Ex-NCSSF vice-chair’s pension ideas spark fierce debate

The former deputy chair of China's national pension fund proposes the return of an account-based structure in basic pension provision, but some pension experts are not convinced.
Ex-NCSSF vice-chair’s pension ideas spark fierce debate

Searing reforms proposed by a former high-ranking board member of China's national pension fund manager have had a polarising effect on pension experts, with some welcoming the proposals and others deriding them.

Under the plan put forward by Wang Zhongmin, ex-deputy chairman of the National Council of Social Security (NCSSF), investment assets would be shifted onto individuals for management rather than left with provincial authorities.

The idea forms part of a set of suggested reforms that would arguably see China’s public pension system make better use of an historic account-based structure and overhaul management of the National Social Security Fund (NSSF).

"The broad direction is right ... [although] it lacks specifics," Janet Li, wealth business leader for Asia at consulting firm Mercers, told AsianInvestor. “NSSF’s investments tend to be conservative, mostly cash. If individuals [make their own investment choices] they can do it according to their own situations.”
Under the first pillar, workers in China have to pay about 8% of their monthly income into a pension pot run by each provincial government. Another 10% to 11% contribution is paid by employers and it's then up to the government to make up any projected shortfalls in pension payments with fiscal revenues. 

But with China faced with a growing challenge as the country's population ages and fewer working-age payments are made, Wang's idea is to put individuals’ compulsory contributions into “personal accounts” instead of social security funds, 21st Century Business Herald reported on Sunday.

“If personal accounts are implemented, individuals have to use this part of money to make investments. Returns made every year will be saved in it and compounded over the years … This will not raise any expense for individuals but increase their wealth,” he said at weekend public forum in Qingdao.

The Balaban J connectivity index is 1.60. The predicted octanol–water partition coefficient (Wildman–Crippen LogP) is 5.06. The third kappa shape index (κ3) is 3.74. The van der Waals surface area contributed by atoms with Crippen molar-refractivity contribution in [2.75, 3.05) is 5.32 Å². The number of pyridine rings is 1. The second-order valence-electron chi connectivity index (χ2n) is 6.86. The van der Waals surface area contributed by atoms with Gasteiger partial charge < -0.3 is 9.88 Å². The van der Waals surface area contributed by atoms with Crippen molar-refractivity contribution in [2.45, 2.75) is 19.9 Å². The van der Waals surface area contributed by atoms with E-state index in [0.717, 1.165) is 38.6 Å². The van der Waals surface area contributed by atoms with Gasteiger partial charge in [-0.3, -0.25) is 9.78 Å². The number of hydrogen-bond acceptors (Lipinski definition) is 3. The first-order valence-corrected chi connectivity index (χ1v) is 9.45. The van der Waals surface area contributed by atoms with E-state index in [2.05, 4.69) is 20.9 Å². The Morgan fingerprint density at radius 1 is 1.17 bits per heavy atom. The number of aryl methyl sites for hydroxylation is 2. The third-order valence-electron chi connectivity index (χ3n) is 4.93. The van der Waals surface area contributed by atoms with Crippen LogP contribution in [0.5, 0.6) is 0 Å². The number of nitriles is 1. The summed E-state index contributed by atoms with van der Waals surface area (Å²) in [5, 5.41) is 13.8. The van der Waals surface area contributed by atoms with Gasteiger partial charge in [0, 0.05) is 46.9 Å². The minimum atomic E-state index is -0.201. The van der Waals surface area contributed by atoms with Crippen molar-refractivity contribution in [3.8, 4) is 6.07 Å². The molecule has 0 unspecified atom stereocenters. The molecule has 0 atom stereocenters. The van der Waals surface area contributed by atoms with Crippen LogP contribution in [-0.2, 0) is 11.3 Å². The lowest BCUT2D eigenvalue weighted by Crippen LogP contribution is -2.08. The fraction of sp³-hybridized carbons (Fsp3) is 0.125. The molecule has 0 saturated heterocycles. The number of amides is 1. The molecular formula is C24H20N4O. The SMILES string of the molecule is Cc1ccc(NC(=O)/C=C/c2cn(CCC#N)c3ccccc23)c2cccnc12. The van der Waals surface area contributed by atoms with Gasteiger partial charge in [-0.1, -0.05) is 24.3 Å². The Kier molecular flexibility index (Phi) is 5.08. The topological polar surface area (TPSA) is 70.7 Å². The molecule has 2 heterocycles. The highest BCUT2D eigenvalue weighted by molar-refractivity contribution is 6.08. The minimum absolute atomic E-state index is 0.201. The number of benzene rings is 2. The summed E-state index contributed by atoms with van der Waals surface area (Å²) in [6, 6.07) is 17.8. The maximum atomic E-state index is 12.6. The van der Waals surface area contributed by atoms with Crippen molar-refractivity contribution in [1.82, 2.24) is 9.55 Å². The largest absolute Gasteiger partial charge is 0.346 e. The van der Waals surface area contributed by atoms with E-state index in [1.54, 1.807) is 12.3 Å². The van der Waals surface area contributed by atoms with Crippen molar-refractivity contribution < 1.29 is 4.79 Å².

It would potentially allow individuals to invest for their retirement according to their life stages and risk appetites, while also reducing the fiscal pressure on the government, Li said.


Wang didn't elaborate on whether public pension payouts would change after such reforms.

It's also unclear how much influence Wang retains within government circles. It's fair to surmise, though, that Lu Quan probably hopes it's limited because, as secretary general of the China Association of Social Security, he thinks Wang's proposals wholly inappropriate.

“I think his idea is totally wrong ... a core concept of [public] pension is pay-as-you-go. Personal accounts in the second and third pillars are acceptable but not in the first pillar, he told AsianInvestor.

China's retirement system is divided into three pillars, in accordance with World Bank guidelines. The first pillar dominates and consists of social security funded and run by the government. A less developed second pillar is mainly made up of corporate annuity schemes, while a nascent third pillar comprises personal savings and voluntary individual contributions.

To put the first pillar on a more sustainable base, Lu said a more sensible approach would be to raise the retirement age, which in China is just 55, rather than just place the onus on individuals to improve their investment returns.
“China’s stock market is not performing well now. They think it needs the support from more capital injection … but this is not what a social policy should think about”, he said.
China's first pension pillar originally comprised two parts when first designed: pay-as-you-go plus fully-funded personal accounts. But shortfalls in the pay-as-you-go part resulted in personal account money being used to fund pension payouts, leaving them empty for years, Lu explained.
Wang also suggested using capital transfers from state-own enterprises (SOEs) to fill up empty personal accounts. This is after China began shifting 10% equity stakes in SOEs to its public pension system in late 2017.
Lu suspects that the thinking behind Wang idea's is more about encouraging the flow of pension fund money into capital market than about long-term financial sustainability.
For Mercer's Li, pension money should be used to help promote capital markets and in that sense the proposed reforms are fit for purpose.
However, she admitted a lot of clarifications will be needed, such as what financial products are allowed and what happens if individuals make poor investment choices, especially the financial literacy among the mass public is not high in China.
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